In this Tour Tips segment, the singer-songwriter, Chappell Roan, recommends advice for being a musician on the road. You can check out the tips, after the break.
1. Get on a sleep schedule – You’re constantly going so by the end of the day, you’re completely exhausted. I brought my own pillow and blankets and slept in the car, invested in a nice sleeping mask, wore earplugs, and tried to stay off my phone before I went to bed. I haven’t been on a bus tour, but I’ve been in a van and a suburban, and sleeping in both is quite uncomfortable and crammed. I tried to make sure I was asleep before 11:30 if possible, so I could wake up feeling good for the long drive the next day.
2. Take care of your body – Sitting down for long periods of time does nothing good for you, so I had to make sure I was stretching/exercising every day. Any time we stopped for food/gas I always got out and stretched, especially my hips which tighten the most when you sit. What was super helpful was the small foam roller I brought and rolled out with every day. There are a ton of YouTube videos that show you the best way to roll out your body so it doesn’t become stiff. If the hotel had a gym, I usually tried to do something, even if it was just walking on the treadmill for 20 min.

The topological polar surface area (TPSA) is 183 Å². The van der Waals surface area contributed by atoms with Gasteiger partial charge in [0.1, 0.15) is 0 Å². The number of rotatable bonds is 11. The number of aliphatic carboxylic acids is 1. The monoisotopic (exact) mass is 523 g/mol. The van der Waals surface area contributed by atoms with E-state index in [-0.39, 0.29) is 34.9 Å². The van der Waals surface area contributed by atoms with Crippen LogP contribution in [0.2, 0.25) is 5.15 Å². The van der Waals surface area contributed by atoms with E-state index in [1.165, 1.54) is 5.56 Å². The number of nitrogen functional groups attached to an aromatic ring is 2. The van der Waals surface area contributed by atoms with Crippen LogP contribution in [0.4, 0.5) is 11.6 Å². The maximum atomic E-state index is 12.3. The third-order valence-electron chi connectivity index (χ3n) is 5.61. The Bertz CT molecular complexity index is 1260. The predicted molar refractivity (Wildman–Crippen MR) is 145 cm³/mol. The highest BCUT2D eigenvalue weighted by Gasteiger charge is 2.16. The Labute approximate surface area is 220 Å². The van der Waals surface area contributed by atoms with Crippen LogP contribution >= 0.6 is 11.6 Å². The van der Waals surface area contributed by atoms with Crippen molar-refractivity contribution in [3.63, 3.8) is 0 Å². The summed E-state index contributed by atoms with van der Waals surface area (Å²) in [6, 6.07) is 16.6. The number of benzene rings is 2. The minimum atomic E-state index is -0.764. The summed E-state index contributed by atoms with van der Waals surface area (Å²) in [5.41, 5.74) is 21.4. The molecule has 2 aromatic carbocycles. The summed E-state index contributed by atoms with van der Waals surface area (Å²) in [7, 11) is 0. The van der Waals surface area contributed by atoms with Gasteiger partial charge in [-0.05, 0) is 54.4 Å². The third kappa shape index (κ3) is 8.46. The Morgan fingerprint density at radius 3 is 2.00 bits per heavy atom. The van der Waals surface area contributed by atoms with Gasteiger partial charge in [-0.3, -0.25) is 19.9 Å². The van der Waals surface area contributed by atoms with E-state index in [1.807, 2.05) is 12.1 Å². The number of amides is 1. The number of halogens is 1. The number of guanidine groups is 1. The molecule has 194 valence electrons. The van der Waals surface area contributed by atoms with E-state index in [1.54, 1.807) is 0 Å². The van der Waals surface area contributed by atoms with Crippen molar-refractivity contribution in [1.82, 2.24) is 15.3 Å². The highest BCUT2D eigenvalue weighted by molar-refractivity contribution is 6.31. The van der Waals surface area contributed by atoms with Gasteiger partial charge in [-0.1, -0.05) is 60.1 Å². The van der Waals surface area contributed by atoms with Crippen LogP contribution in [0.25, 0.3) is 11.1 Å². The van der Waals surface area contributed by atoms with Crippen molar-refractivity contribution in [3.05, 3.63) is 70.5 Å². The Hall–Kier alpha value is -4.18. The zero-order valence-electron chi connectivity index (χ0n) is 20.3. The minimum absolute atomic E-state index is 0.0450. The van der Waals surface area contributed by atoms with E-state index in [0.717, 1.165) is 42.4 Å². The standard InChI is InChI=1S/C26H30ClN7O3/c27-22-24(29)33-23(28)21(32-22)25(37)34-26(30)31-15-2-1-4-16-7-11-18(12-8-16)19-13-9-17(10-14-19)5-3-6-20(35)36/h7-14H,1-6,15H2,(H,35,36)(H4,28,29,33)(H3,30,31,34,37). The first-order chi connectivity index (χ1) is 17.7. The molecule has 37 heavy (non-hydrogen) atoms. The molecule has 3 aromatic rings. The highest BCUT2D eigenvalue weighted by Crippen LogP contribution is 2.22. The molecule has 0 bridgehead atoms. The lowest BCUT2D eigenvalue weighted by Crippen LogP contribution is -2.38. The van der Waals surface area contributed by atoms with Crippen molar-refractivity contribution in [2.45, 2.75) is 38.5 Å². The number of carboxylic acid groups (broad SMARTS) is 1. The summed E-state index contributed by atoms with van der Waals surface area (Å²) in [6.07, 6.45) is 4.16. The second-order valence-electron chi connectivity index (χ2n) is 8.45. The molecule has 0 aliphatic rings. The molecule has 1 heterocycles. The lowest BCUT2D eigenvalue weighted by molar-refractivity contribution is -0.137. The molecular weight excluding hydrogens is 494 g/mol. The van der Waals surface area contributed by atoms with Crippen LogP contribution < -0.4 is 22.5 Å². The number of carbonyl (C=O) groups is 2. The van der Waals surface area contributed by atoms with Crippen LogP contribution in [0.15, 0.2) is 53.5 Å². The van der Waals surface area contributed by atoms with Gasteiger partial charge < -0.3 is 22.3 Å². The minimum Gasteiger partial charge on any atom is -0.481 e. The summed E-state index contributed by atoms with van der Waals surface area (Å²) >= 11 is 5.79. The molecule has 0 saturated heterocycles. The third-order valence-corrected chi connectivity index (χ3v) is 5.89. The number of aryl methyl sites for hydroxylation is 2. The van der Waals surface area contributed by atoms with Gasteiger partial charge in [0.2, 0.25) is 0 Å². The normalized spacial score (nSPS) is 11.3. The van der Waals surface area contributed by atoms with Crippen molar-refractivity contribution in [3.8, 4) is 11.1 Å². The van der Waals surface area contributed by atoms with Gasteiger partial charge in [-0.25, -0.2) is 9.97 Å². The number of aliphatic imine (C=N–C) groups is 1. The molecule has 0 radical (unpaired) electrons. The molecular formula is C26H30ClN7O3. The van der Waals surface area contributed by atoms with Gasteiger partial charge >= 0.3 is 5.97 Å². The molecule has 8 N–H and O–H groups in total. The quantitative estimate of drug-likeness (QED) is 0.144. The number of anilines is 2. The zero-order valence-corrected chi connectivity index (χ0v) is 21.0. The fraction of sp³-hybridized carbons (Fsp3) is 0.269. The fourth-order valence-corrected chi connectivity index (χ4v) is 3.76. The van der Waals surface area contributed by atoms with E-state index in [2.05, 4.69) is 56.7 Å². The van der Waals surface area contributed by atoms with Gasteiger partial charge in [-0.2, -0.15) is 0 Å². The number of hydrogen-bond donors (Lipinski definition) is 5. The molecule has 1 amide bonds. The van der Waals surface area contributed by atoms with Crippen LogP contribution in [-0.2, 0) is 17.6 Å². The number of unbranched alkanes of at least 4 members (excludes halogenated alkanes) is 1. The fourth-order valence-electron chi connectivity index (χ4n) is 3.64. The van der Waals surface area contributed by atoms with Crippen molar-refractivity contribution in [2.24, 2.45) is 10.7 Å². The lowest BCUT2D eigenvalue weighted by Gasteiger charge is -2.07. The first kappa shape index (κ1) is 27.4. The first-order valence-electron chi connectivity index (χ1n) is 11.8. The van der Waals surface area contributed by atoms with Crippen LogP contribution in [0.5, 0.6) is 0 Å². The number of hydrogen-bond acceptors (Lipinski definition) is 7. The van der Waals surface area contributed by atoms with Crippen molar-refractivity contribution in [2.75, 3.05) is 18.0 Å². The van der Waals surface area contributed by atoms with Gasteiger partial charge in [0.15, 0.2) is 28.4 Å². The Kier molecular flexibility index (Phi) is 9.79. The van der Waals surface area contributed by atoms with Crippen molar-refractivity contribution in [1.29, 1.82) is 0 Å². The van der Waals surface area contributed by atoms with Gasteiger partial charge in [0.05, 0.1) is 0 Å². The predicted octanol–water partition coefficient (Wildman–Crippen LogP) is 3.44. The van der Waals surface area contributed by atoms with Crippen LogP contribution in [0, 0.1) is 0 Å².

3. Take care of your mind – Being mentally healthy is the most important thing along with sleep while touring. It’s very easy to slip into a dark place when you’re on the road because you are with the same people day after day and most of the time, all of you are exhausted, and no one feels normal. Please for the love of god, go outside and sit in the sun at least a few times a week, even if it’s outside the venue in the parking lot. Meditation is helpful if you can find a calm place to do it alone. Journaling helped me as well as reading a book that’s easy to read and enjoyable. The goal is to try to have the least amount of mental stress, so if reading/journaling stresses you out, don’t do it.
4. Take care of your hands/voice ( if you sing/play an instrument) – The best thing that helped my voice was vocal rest. I also had a vocal warmup routine from my vocal coach that I did for at least 10 minutes before each show, drank warm tea, and steamed with eucalyptus and distilled water. I try to talk softer after shows when I meet people. I also can’t stress enough how important it is to stretch your hands, wrists, and fingers. There are a lot of videos on YouTube that can show you how to properly do it.
5. Have a semi-normal “social life” – I noticed when I visited my friends who lived in different towns we toured through, I had a hard time remembering how to have a normal conversation because I was exhausted and hadn’t had calm, normal human interaction in weeks. So for this, please just call your friends/family/anyone regularly so you can get your mind off of how hard you’re working. Of course, you need to vent how hard touring is, but try your best to keep conversations positive and ask questions about how they’re doing. I set up a weekly call with a friend so I could talk about something.
(photo credit: Lissyelle Laricchia)